The Political Context

A critical issue arising from this discussion is the nature and composition of the Cuban political leadership that is facing the current crisis and presiding over the above-mentioned proposals fifteen years after Fidel Castro withdrew, for health reasons, from his direct command of the country and was succeeded by his younger brother Raúl, the head of the Cuban armed forces and heir apparent since the very early days of the revolutionary government. Upon taking power, Raúl introduced a series of economic reforms opening up the system, to a modest degree, to usually very small size private enterprise, and promoted a significant degree of liberalization like, for example, changing in 2012, the rules controlling foreign travel to permit Cubans to travel abroad. But this liberalization was not accompanied by any kind of political democratization. Just the opposite. Thus, the repression of dissidence has continued. So, for example, while liberalizing travel abroad for most Cubans, the government has either placed traveling obstacles to many dissidents either delaying their timely appearances in conferences abroad or making it impossible for them to travel abroad for which purpose it has elaborated a list of “regulados” (regulated people) of some 150 dissident Cubans not allowed to leave the country. It is worth noting that, like in so many other repressive measures adopted by the Cuban government, this continues to be, as in Fidel Castro’s times, a political and administrative decision outside of even the regime’s own judicial system. The same applies to the thousands of short-term arrests that Raul’s government has carried out every year, especially to prevent public demonstrations not controlled by the government.

The one-party system continues to function as under Fidel Castro, with its enormous social, economic and political control implemented through its transmission belts in the mass organizations (e.g., labor unions and women’s organizations) and other institutions such as those in the educational system. The mass media (radio, television and newspapers) continues under the control of the Cuban government following in its coverage in its coverage the “orientations” of the Ideology Department of the Central Committee of the Cuban Communist Party. The sole important exception is the internal publications of the Catholic Church, which, however, exercises extreme political caution, and limits the distribution of its publications to its parishes and other Catholic institutions. The Internet, which the government has yet been unable to bring under its complete control, remains the principal vehicle for critical and dissident voices.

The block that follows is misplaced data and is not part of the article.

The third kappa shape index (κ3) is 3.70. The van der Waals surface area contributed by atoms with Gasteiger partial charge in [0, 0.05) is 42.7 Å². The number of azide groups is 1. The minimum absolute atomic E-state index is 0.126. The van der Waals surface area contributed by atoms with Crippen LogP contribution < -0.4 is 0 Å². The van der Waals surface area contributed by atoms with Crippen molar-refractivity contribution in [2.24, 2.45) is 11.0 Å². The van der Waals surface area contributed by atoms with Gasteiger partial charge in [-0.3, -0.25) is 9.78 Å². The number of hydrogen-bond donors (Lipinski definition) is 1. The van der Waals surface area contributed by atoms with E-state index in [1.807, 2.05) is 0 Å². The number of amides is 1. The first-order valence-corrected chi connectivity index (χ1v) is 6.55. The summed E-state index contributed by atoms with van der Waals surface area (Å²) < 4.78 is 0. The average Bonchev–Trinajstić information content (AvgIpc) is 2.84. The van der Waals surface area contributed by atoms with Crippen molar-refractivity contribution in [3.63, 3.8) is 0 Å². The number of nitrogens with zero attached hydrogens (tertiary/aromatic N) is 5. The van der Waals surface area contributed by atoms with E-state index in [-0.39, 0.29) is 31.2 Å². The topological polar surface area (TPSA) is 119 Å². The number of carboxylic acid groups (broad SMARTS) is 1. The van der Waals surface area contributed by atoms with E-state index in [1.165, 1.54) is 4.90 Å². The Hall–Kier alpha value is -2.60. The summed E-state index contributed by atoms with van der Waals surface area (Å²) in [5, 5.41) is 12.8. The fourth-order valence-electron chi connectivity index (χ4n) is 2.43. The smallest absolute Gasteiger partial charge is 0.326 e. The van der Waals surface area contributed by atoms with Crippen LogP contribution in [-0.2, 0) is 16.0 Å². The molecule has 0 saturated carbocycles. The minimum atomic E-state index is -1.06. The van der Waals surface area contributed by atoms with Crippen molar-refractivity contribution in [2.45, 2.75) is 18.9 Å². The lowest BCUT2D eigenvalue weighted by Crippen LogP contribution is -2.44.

Meanwhile, an important generational change has been taking place inside the Cuban leadership that poses questions about the Cuban system’s future. The new president of the Cuban republic, Miguel Díaz-Canel Bermudez, was born in 1960, a year after the revolutionary victory. The occupant of the newly created position of prime minister, Manuel Marrero Cruz, a man with long years of experience in the tourist business, was born in 1963. These two men could be seen as being under a sort of probationary apprenticeship under Raúl Castro, who at his 89 years of age, is still the First Secretary of the Cuban Communist Party, although he will officially retire in 2021. There are other “historic” leaders still at the top of the political hierarchy as well. José Ramón Machado Ventura, a medical doctor who for a time was number three after Fidel and Raúl Castro, and is a member of the Political Bureau, will be ninety years old on October 26. Ramiro Valdés, another “histórico” who occupied many top positions during more than sixty years of the revolutionary government, including Minister of the Interior, now a member of the Political Bureau, is 88 years old. Several top generals in high positions also belong to the older generation. General Ramón Espinosa Martín, member of the Political Bureau of the CPP, is 81 years old. In comparison, General Álvaro López Miera, also a member of the Political Bureau is a youngster at a mere 76 years of age. General Leopoldo Cintra Frias, the Minister of the FAR (Revolutionary Armed Forces) is 79 years old.

Yet, there are younger people, less visible than Díaz-Canel Bermudez and Marrero Cruz, who now sit in critical governmental positions and whose power will likely increase in the context of a transition after the old “históricos” are gone from the scene. One of them is sixty-year old General Luis Alberto Rodríguez López-Calleja, a former son in law of Raúl Castro, who is the head of GAESA, the huge business conglomerate of the Armed Forces, which includes Gaviota, the principal tourist enterprise in Cuba. Various active and retired high Army officers currently hold leading positions in other key areas of the Cuban economy. The Cuban Army has formed technical and business cadres who, together with a group of civilian technicians and managers, have for some time played a major role in the Cuban economy. Many of them have become international businesspeople acting on behalf of the Cuban state and have developed extensive connections with international banks and other international capitalist institutions. To them we must add the managers of state-owned industry, who have just been granted more autonomy by the government. All of these functionaries may end up benefiting from the announced establishment of PYMES by using their business contacts to obtain the capital necessary to create their own medium size enterprises in the island. They constitute the kernel of a developing Cuban capitalist bourgeoisie that is emerging from within the Communist apparatus itself.